I’ve been in long-term recovery for years. Being pregnant, on the other hand, is mind-blowingly new. That may be one reason people have asked me what it’s like to navigate the mental health challenges unique to pregnancy as someone in recovery. They really seem to be asking, “How are you staying sane and sober through the mood swings, hormonal changes, and body image concerns?” What follow are some tips from personal experience that I hope can help expecting mothers tend to their mental health and exercise good self-care during pregnancy.
How to Take Care of Mental Health During Pregnancy
In conversations about maternal health, mental health can get eclipsed by the physical— yet it is just as important and needs to be prioritized, especially when you’re expecting.
Help for the Emotional Ups and Downs: Pregnancy Happiness, Sadness, Depression, and Anxiety
In my case, a rush of new hormones during the first trimester absolutely affected my mental health. I found myself hitting an emotional wall everyday around 3PM, at which time I would get weepy or overly sensitive towards little things. At night, I would feel so burnt out from the day that I would crawl into bed at 8PM just to turn it all off.
It helped that l already had a mental health care team in place, including a therapist and psychiatrist who I was seeing in regular appointments. I found myself saying to them, “I just don’t feel like me.” They both acknowledged my emotions and assured me that although unpleasant, the weepiness and sensitivity were relatively normal in pregnancy.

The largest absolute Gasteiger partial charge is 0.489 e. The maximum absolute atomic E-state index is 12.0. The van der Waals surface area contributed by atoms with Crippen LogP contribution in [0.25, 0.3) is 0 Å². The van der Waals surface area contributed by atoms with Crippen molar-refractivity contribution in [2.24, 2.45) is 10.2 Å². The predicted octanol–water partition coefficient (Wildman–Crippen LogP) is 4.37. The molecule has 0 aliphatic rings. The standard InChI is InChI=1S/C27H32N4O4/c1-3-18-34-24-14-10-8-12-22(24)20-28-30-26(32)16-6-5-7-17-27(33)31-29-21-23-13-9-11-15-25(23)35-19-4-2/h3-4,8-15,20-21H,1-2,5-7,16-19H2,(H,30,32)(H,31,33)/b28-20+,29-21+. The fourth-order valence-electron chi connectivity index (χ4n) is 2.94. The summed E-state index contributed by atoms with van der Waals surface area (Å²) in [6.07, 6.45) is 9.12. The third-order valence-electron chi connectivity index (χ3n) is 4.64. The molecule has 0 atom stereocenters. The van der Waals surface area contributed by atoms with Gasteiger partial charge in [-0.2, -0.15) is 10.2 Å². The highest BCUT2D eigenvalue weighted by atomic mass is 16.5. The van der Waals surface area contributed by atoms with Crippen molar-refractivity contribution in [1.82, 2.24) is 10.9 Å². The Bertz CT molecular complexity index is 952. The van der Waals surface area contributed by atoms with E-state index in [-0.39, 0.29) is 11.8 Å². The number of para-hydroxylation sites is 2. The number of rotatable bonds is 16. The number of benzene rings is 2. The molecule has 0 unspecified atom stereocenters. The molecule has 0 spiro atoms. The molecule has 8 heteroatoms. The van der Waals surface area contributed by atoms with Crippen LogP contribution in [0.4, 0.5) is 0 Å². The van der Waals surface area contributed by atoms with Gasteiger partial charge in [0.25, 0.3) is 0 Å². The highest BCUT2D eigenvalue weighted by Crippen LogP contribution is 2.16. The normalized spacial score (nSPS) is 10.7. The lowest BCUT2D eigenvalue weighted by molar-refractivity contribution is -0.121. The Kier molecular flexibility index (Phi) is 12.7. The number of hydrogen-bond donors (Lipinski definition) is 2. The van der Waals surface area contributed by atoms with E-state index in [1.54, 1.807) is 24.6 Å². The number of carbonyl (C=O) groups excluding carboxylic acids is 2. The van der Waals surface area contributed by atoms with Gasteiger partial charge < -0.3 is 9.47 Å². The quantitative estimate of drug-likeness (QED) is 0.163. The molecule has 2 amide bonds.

My psychiatrist and I revisited my medication regimen and set up a more regular appointment plan to ensure more frequent check-ins. My therapist, whom I see weekly, started to incorporate breathwork techniques into our sessions to help ease my stress and give me a tool for managing the weepy spells during the day. Both supports helped tremendously, and while I can’t speak to what is typical during every pregnancy, I will say that the highly emotional symptoms got immensely better around week 18 of my pregnancy.
How to Stop Overthinking During Pregnancy
Overthinking during pregnancy is so tough. Since this is my first baby, everything is so new and foreign that it is hard to understand all the changes to my body and know what is normal and what is not. I quickly discovered that Google is not my friend when my over-active mind is trying to decipher why I have certain symptoms.
Stay Away from Google and Be Selective About Where You Get Your Info
In other words, stay away from Google! Although we are all accustomed to using it to answer just about any question, the worst-case scenarios that appear in search results can be an unnecessary source of fear and stress.
Instead, I downloaded a pregnancy app that gives helpful tips, discusses weekly symptoms, and provides perspective on what to expect. Another fun perk of the app is that it tells you how big your baby is each week, by providing a size comparison (to an ear of corn, etc.).
Reach Out to Other New Moms for Support
I thankfully also have a few new moms in my support circle, and they have been a tremendous help when I have questions or anxieties. The best part is they are all so willing to listen and offer support.
Keep in Touch with Your Ob-Gyn